Southeastern Section - 67th Annual Meeting - 2018

Paper No. 18-20
Presentation Time: 1:30 PM-5:30 PM


BECHTOL, Cailey, Earth and Environmental Sciences, University of Kentcuky, Lexington, KY 40508 and ERHARDT, Andrea M., Department of Earth and Environmental Sciences, University of Kentucky, 121 Washington Ave, Lexington, KY 40506

Within the Kentucky Licking River and its tributaries, freshwater mussels of varied species and ages are found. As filter feeders, freshwater mussels use nutrients from the water to grow as they age, forming growth bands on the exterior of the shell. Additionally, with lifespans of up to 50 years, they have the potential to be significant records of environmental variation. These characteristics make them ideal recorders of both food web dynamics and environmental conditions. Changes in these variables can be recorded through the investigation of d13C and d15N of the outer organic layer and d13C and d18O of the inorganic shell carbonate respectively.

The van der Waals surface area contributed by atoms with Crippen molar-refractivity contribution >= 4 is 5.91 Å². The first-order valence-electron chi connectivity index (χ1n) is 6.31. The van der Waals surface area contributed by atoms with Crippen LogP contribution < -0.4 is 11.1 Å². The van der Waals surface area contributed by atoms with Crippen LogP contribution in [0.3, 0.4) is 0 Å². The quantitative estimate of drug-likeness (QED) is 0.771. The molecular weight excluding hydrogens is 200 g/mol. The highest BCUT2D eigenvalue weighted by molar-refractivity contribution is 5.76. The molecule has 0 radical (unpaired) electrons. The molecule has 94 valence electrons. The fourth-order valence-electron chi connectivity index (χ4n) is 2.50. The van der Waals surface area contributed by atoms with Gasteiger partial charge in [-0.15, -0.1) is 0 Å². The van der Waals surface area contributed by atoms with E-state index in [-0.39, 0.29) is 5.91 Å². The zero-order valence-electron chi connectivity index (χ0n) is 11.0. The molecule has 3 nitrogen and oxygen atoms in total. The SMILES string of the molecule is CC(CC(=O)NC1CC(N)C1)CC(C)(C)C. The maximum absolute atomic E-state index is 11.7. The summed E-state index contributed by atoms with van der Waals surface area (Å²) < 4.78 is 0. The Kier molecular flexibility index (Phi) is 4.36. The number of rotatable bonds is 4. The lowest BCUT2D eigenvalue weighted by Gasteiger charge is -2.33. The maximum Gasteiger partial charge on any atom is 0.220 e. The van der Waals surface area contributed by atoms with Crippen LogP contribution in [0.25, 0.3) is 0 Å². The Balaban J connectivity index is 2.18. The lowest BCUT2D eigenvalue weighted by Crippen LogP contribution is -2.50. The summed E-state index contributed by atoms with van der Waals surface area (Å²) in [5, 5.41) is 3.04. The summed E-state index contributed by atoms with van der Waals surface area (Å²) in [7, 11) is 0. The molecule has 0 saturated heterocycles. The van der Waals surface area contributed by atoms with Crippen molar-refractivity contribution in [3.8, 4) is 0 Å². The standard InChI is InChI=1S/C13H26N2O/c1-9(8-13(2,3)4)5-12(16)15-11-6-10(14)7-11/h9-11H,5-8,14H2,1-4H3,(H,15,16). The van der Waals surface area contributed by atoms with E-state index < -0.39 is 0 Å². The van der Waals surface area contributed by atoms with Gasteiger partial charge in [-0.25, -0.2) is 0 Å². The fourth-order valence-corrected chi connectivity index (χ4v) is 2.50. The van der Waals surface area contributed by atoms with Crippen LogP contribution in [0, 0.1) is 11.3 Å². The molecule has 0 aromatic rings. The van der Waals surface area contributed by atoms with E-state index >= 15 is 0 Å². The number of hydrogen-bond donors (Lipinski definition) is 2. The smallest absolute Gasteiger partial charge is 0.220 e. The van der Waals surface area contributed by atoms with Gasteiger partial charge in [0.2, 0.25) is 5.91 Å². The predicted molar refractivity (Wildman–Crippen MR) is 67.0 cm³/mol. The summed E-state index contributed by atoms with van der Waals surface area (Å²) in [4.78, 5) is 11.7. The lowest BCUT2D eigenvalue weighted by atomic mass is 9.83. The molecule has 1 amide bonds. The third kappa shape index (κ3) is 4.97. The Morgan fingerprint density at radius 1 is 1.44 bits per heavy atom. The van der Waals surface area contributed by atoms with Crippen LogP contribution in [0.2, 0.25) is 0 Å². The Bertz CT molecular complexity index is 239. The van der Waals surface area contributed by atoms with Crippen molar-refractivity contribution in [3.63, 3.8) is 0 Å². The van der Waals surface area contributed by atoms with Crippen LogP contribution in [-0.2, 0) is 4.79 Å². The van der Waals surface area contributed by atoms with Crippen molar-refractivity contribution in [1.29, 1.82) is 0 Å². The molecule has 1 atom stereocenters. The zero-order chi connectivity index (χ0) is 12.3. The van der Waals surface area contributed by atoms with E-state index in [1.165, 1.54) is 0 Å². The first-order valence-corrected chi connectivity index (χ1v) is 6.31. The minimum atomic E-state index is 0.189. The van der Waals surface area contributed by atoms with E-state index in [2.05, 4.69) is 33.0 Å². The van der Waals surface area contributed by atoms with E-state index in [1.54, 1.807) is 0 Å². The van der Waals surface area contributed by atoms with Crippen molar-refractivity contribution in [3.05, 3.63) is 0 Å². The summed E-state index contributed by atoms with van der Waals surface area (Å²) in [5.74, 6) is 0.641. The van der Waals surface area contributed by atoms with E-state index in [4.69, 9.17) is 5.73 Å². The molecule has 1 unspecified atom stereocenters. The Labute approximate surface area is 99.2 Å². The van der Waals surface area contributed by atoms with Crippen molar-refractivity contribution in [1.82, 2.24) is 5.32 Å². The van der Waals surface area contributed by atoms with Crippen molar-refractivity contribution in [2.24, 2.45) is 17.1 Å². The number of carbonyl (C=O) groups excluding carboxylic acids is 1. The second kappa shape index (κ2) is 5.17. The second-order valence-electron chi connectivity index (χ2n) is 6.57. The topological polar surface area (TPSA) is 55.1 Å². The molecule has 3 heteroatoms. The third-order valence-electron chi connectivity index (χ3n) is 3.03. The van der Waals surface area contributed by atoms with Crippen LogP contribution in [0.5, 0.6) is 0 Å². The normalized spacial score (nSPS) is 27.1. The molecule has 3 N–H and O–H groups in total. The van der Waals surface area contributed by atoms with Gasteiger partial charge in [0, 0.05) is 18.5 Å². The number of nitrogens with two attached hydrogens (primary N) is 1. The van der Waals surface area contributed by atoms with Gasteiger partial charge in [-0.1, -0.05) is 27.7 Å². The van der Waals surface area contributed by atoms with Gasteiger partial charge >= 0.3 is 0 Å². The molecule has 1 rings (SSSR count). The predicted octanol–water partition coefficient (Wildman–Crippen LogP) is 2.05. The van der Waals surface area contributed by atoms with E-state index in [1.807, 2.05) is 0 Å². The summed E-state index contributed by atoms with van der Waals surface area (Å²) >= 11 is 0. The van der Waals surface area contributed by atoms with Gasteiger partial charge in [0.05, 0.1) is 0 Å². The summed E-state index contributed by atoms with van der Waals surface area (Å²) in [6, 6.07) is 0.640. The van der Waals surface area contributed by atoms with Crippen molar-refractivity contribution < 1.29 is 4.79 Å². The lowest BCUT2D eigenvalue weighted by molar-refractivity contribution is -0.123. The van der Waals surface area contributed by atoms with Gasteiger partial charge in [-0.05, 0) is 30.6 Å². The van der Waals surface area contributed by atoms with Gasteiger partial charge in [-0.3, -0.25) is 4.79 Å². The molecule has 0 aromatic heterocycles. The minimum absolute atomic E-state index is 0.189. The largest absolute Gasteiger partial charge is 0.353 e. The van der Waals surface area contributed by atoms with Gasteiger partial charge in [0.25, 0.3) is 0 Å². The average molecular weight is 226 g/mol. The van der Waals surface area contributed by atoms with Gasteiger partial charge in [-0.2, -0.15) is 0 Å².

The primary goal of this study is to determine any correlations between species or locations of the mussels and environmentally indicating isotopic ratios. Eight species of mussels were therefore collected from 11 location sites of the Licking River and its tributaries. Preliminary results show strong correlations between the organic C and N values of a single species found at multiple locations. The range of values are greater than what would be expected by analytical error and shows consistent trends reflecting differences in bedrock composition. Within a specific location, each species typically has distinct isotopic values, reflecting unique ecological niches. Finally, the isotopic analysis of the inorganic fraction show changes across the shell growth axis, potentially reflecting changing environmental conditions.

Future investigations will expand on these comparisons and determine if variations can be attributed to any specific factors. These factors to consider will include pollutants in the water, lack of nutrient rich food sources, harsh weather, and change in quality of life due to the low water dams that have been installed in the Licking River.